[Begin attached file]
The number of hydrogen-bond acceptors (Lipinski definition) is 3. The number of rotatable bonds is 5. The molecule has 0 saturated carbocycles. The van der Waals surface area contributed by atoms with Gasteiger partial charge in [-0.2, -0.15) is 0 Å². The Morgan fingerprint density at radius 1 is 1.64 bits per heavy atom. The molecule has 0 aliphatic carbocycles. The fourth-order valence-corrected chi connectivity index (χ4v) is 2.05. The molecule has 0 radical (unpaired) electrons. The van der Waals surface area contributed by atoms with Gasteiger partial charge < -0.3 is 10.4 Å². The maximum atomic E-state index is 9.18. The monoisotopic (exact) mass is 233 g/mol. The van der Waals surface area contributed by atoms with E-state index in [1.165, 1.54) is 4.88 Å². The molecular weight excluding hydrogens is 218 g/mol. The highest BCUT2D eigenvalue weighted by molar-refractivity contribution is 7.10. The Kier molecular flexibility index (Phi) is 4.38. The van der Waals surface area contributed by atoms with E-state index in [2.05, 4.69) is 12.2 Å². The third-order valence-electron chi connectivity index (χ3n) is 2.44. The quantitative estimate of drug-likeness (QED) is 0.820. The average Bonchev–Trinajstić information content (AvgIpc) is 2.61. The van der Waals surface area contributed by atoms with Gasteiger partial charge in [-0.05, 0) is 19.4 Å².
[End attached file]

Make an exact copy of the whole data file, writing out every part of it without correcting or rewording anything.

The number of hydrogen-bond acceptors (Lipinski definition) is 3. The number of rotatable bonds is 5. The molecule has 0 saturated carbocycles. The van der Waals surface area contributed by atoms with Gasteiger partial charge in [-0.2, -0.15) is 0 Å². The Morgan fingerprint density at radius 1 is 1.64 bits per heavy atom. The molecule has 0 aliphatic carbocycles. The fourth-order valence-corrected chi connectivity index (χ4v) is 2.05. The molecule has 0 radical (unpaired) electrons. The van der Waals surface area contributed by atoms with Gasteiger partial charge < -0.3 is 10.4 Å². The maximum atomic E-state index is 9.18. The monoisotopic (exact) mass is 233 g/mol. The van der Waals surface area contributed by atoms with E-state index in [1.165, 1.54) is 4.88 Å². The molecular weight excluding hydrogens is 218 g/mol. The highest BCUT2D eigenvalue weighted by molar-refractivity contribution is 7.10. The Kier molecular flexibility index (Phi) is 4.38. The van der Waals surface area contributed by atoms with E-state index in [2.05, 4.69) is 12.2 Å². The third-order valence-electron chi connectivity index (χ3n) is 2.44. The quantitative estimate of drug-likeness (QED) is 0.820. The average Bonchev–Trinajstić information content (AvgIpc) is 2.61. The van der Waals surface area contributed by atoms with Gasteiger partial charge in [-0.05, 0) is 19.4 Å².